Helland et al. used a highly spatial resolved simulation by considering the movement of all the particles in the domain and their interactions with the gas phase. In the present Euler-Euler simulations, the high frequency hydrodynamic oscillations of the gas phase are filtered by the numerical procedure. This may be a cause for the relatively low values observed for the frequency of cluster occurrence as well as for the high values found for mean duration time of the clusters. However, the present results are qualitatively supported by Davidson's observation that clusters are characterized by long residence times and slow movements (Davidson, 2000).

The above are evidence of the need for new and more comprehensive studies on cluster characterization, both experimental and numerical. On the experimental level the reason to require new independent measurement of solid fractions is clear. On the simulation level more comprehensive and accurate three-dimensional results are required.

Analysis of the Sharma et al. Mean-referenced Criteria

Figure 11 shows the transient behavior of the solid fractions close to the left-hand side wall at a column height of 3.4 meters, using Ergun's correlation for the drag coefficient. As can be seen, the 2s criteria obtains nine clusters during the time interval considered. The difference between the time-averaged solid's fraction s and s + 2s, which actually defines what is and what is not a cluster, is on the order of 10-7. This very insignificant difference is lower than errors commonly found in experimental measurements and many numerical predictions in fluid mechanics. In fact, the statistical analysis on the mean-referenced criteria of Sharma et al. (2000) are based will identify clusters independently of the behavior of as. This is so because any signal analyzed will have some clusters beyond the 2s limit. It seems clear that new criteria need to be formulated, whereby flow hydrodynamic effects are taken into account, rather than only statistical data on as. This feature was recently addressed by Harris et al. (2002). According to these authors, the lower limit of as influences cluster definition and properties. This suggests that the mean-referenced criteria should be modified by considering lower limits of as, both in time and space. Effects of operating conditions and bed geometry on flow behavior should also be considered. This task seems to be very difficult to accomplish at the moment.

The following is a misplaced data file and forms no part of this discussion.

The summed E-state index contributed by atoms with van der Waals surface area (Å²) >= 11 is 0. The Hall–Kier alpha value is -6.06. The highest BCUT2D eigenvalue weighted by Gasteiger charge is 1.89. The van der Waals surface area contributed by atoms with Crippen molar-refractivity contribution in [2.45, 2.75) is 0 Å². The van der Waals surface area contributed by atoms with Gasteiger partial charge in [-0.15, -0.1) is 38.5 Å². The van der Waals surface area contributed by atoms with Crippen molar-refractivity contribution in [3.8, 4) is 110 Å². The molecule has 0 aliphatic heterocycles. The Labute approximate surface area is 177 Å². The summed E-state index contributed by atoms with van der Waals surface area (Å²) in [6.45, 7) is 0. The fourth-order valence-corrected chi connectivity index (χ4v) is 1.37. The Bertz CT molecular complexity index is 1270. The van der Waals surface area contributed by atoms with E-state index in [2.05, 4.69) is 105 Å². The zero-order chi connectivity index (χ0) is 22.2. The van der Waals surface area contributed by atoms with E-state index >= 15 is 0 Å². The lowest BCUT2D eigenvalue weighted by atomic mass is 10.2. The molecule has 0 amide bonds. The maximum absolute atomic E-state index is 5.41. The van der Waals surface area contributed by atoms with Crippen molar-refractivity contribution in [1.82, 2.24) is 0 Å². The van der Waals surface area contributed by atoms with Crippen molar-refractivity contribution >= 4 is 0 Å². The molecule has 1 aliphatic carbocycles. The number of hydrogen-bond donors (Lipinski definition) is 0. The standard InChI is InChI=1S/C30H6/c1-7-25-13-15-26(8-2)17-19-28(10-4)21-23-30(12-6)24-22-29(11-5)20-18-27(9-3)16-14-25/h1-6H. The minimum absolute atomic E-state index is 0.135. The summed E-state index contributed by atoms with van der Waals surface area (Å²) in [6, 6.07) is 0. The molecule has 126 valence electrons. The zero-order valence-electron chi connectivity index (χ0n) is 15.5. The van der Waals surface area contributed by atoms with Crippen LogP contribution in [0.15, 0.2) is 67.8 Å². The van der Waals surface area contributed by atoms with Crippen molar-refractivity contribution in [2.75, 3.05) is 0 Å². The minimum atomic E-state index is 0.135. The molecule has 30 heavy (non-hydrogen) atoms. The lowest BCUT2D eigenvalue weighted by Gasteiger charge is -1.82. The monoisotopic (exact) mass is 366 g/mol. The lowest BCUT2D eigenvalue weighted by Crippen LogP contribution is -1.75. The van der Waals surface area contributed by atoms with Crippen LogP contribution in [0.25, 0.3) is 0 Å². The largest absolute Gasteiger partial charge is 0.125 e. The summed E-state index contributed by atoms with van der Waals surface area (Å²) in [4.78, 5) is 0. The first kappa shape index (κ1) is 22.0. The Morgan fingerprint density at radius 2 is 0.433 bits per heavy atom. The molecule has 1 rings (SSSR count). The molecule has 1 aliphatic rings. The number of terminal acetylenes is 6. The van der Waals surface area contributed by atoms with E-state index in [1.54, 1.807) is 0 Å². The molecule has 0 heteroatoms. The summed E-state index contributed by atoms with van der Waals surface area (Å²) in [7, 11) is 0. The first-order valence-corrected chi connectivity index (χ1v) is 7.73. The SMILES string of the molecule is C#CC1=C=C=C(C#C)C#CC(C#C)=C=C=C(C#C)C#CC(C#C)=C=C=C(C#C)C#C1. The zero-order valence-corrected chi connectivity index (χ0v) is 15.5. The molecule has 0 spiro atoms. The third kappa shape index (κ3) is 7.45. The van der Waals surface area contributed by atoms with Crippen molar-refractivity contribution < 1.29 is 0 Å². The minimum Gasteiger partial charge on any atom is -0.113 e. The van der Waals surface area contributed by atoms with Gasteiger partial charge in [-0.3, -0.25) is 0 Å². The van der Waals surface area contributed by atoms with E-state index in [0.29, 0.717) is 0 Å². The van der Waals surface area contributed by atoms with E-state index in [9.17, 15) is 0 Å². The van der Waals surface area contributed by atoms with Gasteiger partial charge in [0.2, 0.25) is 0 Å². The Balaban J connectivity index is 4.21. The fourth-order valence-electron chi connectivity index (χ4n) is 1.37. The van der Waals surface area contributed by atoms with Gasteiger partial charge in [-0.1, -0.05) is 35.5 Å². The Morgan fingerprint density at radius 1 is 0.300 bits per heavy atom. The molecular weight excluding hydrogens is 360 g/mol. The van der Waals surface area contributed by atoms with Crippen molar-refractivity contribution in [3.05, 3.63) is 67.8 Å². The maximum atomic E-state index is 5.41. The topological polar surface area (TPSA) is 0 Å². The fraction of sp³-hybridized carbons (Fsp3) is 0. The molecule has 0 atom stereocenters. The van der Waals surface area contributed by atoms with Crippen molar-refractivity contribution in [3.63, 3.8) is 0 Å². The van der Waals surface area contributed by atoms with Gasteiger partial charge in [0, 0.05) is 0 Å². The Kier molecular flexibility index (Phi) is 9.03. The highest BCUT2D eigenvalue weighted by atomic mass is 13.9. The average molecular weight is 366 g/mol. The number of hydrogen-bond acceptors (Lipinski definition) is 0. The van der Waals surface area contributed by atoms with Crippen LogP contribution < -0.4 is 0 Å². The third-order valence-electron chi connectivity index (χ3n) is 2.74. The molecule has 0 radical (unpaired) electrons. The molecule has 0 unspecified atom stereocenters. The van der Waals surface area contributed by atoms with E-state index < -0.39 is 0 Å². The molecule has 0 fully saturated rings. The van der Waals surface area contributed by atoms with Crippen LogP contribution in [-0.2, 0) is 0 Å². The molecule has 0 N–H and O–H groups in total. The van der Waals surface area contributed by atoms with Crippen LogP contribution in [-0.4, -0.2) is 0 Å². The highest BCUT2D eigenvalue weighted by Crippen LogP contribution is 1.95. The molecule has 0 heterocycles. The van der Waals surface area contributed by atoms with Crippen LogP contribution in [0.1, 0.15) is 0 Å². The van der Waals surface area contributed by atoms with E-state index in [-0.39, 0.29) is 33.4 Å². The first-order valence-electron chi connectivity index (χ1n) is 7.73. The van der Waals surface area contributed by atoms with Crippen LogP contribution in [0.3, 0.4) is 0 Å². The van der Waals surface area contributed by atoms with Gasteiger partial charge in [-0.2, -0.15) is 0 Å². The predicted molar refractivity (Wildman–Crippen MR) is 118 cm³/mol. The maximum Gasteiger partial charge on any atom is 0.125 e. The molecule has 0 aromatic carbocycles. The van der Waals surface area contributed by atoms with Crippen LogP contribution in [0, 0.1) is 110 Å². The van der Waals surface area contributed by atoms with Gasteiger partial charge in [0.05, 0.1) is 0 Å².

Simulation results were significantly affected by the particular drag function correlation which was used. The choice of an appropriate correlation was shown to be a critical feature, especially when quantitative good results are desired. Clearly, further work is required on this matter. Physically incoherent results were obtained with Ergun's correlation, showing that it must not be applied alone for the whole range of possible solid fractions.

The analyses clearly pointed out that the criteria of Sharma et al. (2000) for identification and characterization of clusters needs to be reformulated. In its present form the criteria indicate the existence of clusters for any flow pattern, whatever the value of the solid fraction.

The present predictions, evaluated under the criteria of Sharma et al., obtained much lower amounts and much longer lifetimes of clusters than the experiment and other simulations in the literature. These discrepancies may be caused by experimental uncertainties, numerical errors or differences in both operational conditions and bed geometry. Also, in the present simulations the high frequencies of hydrodynamic oscillations in the gas phase are filtered by the numerical procedure. This may also be a cause of the above-mentioned discrepancies. In this case the model can by corrected by including either artificial turbulence models, such as the k-e model, or a large eddy simulation with a well-refined computational mesh, sub-mesh models and the KTGF for solid-phase viscosity computation.



This work was supported by FAPESP (Fundação de Amparo a Pesquisa do Estado de São Paulo) through doctoral and postdoctoral scholarships for the first author (processes 98/13812-1 and 02/12038-8).



List of Symbols


drag coefficient for a single particle in an infinite medium



particle diameter,



gravity acceleration,



solid elasticity modulus



gas pressure



Reynolds number based on particle diameter



ideal gas constant,





vg and vs

control volume average velocities,



interface drag function,



dynamic viscosity,


ag and as

volumetric fractions


rg and rs




standard deviation


tg and ts

viscous stress tensors,



particle sphericity



(g) and (s)

gas and solid phases


gas or solid phase



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Received: October 16, 2003
Accepted: July 12, 2004



* To whom correspondence should be addressed